For the third time in the span of a week, Disney CEO Bob Chapek has issued a statement addressing how the company responded to Florida’s so-called “Don’t Say Gay” legislation. 

The bill which is supported by Republican Florida Gov. Ron DeSantis, would forbid “classroom discussion about sexual orientation or gender identity” in public schools from kindergarten through third grade “or in a manner that is not age-appropriate or developmentally appropriate for students in accordance with state standards.”

Facing criticism for Disney having donated to every politician who sponsored the bill, Chapek initially said a public condemnation would be “counterproductive.” Met with only more criticism, the Disney CEO shifted his tone at the company’s annual meeting, publicly opposing the bill and saying he had called DeSantis “to express our disappointment and concern that if legislation becomes law it could be used to unfairly target gay, lesbian, non-binary and transgender kids and families.”

But that didn’t stop the backlash from any part of the political spectrum.

Human Rights Campaign, the largest LGBTQ+ rights group in the U.S., said it wouldn’t accept Disney’s pledged $5 million donation until it sees “meaningful action” to oppose proposals like the “Don’t Say Gay” bill.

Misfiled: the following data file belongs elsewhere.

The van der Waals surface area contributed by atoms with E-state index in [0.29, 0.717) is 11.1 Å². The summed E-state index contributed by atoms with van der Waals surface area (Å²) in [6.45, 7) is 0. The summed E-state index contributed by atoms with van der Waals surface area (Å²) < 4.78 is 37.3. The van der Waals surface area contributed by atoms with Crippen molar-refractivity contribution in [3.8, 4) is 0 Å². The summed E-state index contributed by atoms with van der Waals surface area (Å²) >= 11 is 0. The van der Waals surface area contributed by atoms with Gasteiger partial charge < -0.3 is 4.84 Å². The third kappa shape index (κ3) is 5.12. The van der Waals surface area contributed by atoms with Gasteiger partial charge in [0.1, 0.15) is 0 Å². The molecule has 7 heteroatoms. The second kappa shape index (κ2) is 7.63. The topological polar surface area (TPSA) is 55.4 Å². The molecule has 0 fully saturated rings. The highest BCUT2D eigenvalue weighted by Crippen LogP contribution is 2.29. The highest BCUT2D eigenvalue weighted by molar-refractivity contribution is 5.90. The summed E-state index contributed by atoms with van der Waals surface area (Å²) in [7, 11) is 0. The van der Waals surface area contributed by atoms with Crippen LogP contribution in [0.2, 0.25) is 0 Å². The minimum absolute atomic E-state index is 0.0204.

On the right, DeSantis slammed Disney’s response, stating in video obtained by Fox News, “You have companies, like at Disney, that are going to say and criticize parents’ rights, they’re going to criticize the fact that we don’t want transgenderism in kindergarten in first grade classrooms. If that’s the hill they’re going to die on, then how do they possibly explain lining their pockets with their relationship from the Communist Party of China?” Disney does, in fact, do business with China, including co-ownership of the Shanghai Disneyland Resort, and has been criticized for filming parts of the 2020 remake of “Mulan” in Xinjiang province, where the Chinese government has forced around 2 million Uyghur Muslims into internment camps. 

Which brings us to Chapek’s latest memo to employees on Friday. In addition to apologizing for the company’s earlier refusal to take a stance and saying “I let you down,” he announced Disney would be “pausing all political donations in the state of Florida” as it re-evaluates its advocacy efforts. 

“I truly believe we are an infinitely better and stronger company because of our LGBTQ+ community,” Chapek said. “I missed the mark in this case but am an ally you can count on—and I will be an outspoken champion for the protections, visibility, and opportunity you deserve.”

While Disney has taken more heat for its political donations, its biggest theme park rival has also given money to the “Don’t Say Gay” bill’s sponsors. Universal Orlando’s parent company, Comcast, has donated $28,000 to the bill’s sponsors, according to Popular Information, a newsletter written by liberal journalist Jedd Legum. Like Disney, Universal Orlando claims to be supportive of LGBTQ+ rights, selling “Love is Universal” merchandise during Pride Month. 

Multiple emails sent by Theme Park Tribune to Comcast’s press officers asking about these donations, and seeking comment on the company’s position on the legislation, have gone unanswered.